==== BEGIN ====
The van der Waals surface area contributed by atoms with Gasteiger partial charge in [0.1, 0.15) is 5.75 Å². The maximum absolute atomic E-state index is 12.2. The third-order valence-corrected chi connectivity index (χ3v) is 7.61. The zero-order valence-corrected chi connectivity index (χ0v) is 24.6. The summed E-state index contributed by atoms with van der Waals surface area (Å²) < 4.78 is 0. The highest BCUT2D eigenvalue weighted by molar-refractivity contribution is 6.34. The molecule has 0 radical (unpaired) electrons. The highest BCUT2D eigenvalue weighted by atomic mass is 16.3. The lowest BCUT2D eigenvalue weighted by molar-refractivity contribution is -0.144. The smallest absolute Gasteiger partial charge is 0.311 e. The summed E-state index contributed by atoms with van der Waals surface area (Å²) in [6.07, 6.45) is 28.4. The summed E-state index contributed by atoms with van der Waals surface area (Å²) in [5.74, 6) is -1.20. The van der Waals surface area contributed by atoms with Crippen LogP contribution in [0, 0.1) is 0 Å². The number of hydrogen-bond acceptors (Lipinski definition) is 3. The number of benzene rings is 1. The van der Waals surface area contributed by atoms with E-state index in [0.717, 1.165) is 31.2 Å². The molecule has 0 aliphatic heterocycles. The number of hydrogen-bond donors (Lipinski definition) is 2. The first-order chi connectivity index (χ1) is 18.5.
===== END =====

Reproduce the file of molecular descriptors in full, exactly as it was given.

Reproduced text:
The van der Waals surface area contributed by atoms with Gasteiger partial charge in [0.1, 0.15) is 5.75 Å². The maximum absolute atomic E-state index is 12.2. The third-order valence-corrected chi connectivity index (χ3v) is 7.61. The zero-order valence-corrected chi connectivity index (χ0v) is 24.6. The summed E-state index contributed by atoms with van der Waals surface area (Å²) < 4.78 is 0. The highest BCUT2D eigenvalue weighted by molar-refractivity contribution is 6.34. The molecule has 0 radical (unpaired) electrons. The highest BCUT2D eigenvalue weighted by atomic mass is 16.3. The lowest BCUT2D eigenvalue weighted by molar-refractivity contribution is -0.144. The smallest absolute Gasteiger partial charge is 0.311 e. The summed E-state index contributed by atoms with van der Waals surface area (Å²) in [6.07, 6.45) is 28.4. The summed E-state index contributed by atoms with van der Waals surface area (Å²) in [5.74, 6) is -1.20. The van der Waals surface area contributed by atoms with Crippen LogP contribution in [0, 0.1) is 0 Å². The number of hydrogen-bond acceptors (Lipinski definition) is 3. The number of benzene rings is 1. The van der Waals surface area contributed by atoms with E-state index in [0.717, 1.165) is 31.2 Å². The molecule has 0 aliphatic heterocycles. The number of hydrogen-bond donors (Lipinski definition) is 2. The first-order chi connectivity index (χ1) is 18.5.